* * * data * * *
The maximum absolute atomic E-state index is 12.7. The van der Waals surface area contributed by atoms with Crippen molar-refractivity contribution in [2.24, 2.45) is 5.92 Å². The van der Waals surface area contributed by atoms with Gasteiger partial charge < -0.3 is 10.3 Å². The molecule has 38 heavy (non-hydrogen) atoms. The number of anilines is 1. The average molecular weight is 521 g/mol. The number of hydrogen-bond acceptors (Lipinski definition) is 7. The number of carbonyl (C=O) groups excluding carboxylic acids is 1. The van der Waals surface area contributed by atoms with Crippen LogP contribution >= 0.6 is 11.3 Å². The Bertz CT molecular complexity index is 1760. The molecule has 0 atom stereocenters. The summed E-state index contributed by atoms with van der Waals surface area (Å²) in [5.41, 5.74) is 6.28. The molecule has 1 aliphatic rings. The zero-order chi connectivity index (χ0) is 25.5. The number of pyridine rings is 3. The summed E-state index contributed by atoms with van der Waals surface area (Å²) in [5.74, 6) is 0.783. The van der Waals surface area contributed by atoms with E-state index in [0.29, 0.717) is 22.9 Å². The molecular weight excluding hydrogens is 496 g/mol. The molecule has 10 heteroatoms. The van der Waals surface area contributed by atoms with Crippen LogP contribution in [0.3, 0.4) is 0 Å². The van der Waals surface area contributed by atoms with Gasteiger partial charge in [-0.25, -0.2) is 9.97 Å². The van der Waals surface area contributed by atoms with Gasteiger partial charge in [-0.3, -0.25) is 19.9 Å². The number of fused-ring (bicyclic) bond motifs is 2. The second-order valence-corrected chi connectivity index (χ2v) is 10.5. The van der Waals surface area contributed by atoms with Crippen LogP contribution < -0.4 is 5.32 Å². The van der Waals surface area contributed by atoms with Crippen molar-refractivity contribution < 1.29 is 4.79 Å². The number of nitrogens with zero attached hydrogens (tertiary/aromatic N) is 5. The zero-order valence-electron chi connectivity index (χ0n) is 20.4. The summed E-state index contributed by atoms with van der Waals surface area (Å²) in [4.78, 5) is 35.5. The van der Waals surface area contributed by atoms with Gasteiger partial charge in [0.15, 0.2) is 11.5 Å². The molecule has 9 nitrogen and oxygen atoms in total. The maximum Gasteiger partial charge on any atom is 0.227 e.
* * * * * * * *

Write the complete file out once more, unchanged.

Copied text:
The maximum absolute atomic E-state index is 12.7. The van der Waals surface area contributed by atoms with Crippen molar-refractivity contribution in [2.24, 2.45) is 5.92 Å². The van der Waals surface area contributed by atoms with Gasteiger partial charge < -0.3 is 10.3 Å². The molecule has 38 heavy (non-hydrogen) atoms. The number of anilines is 1. The average molecular weight is 521 g/mol. The number of hydrogen-bond acceptors (Lipinski definition) is 7. The number of carbonyl (C=O) groups excluding carboxylic acids is 1. The van der Waals surface area contributed by atoms with Crippen LogP contribution >= 0.6 is 11.3 Å². The Bertz CT molecular complexity index is 1760. The molecule has 0 atom stereocenters. The summed E-state index contributed by atoms with van der Waals surface area (Å²) in [5.41, 5.74) is 6.28. The molecule has 1 aliphatic rings. The zero-order chi connectivity index (χ0) is 25.5. The number of pyridine rings is 3. The summed E-state index contributed by atoms with van der Waals surface area (Å²) in [5.74, 6) is 0.783. The van der Waals surface area contributed by atoms with E-state index in [0.29, 0.717) is 22.9 Å². The molecular weight excluding hydrogens is 496 g/mol. The molecule has 10 heteroatoms. The van der Waals surface area contributed by atoms with Crippen LogP contribution in [0.3, 0.4) is 0 Å². The van der Waals surface area contributed by atoms with Gasteiger partial charge in [-0.25, -0.2) is 9.97 Å². The van der Waals surface area contributed by atoms with Gasteiger partial charge in [-0.3, -0.25) is 19.9 Å². The number of fused-ring (bicyclic) bond motifs is 2. The second-order valence-corrected chi connectivity index (χ2v) is 10.5. The van der Waals surface area contributed by atoms with Crippen LogP contribution < -0.4 is 5.32 Å². The van der Waals surface area contributed by atoms with Crippen molar-refractivity contribution < 1.29 is 4.79 Å². The number of nitrogens with zero attached hydrogens (tertiary/aromatic N) is 5. The zero-order valence-electron chi connectivity index (χ0n) is 20.4. The summed E-state index contributed by atoms with van der Waals surface area (Å²) in [4.78, 5) is 35.5. The van der Waals surface area contributed by atoms with Gasteiger partial charge in [0.15, 0.2) is 11.5 Å². The molecule has 9 nitrogen and oxygen atoms in total. The maximum Gasteiger partial charge on any atom is 0.227 e.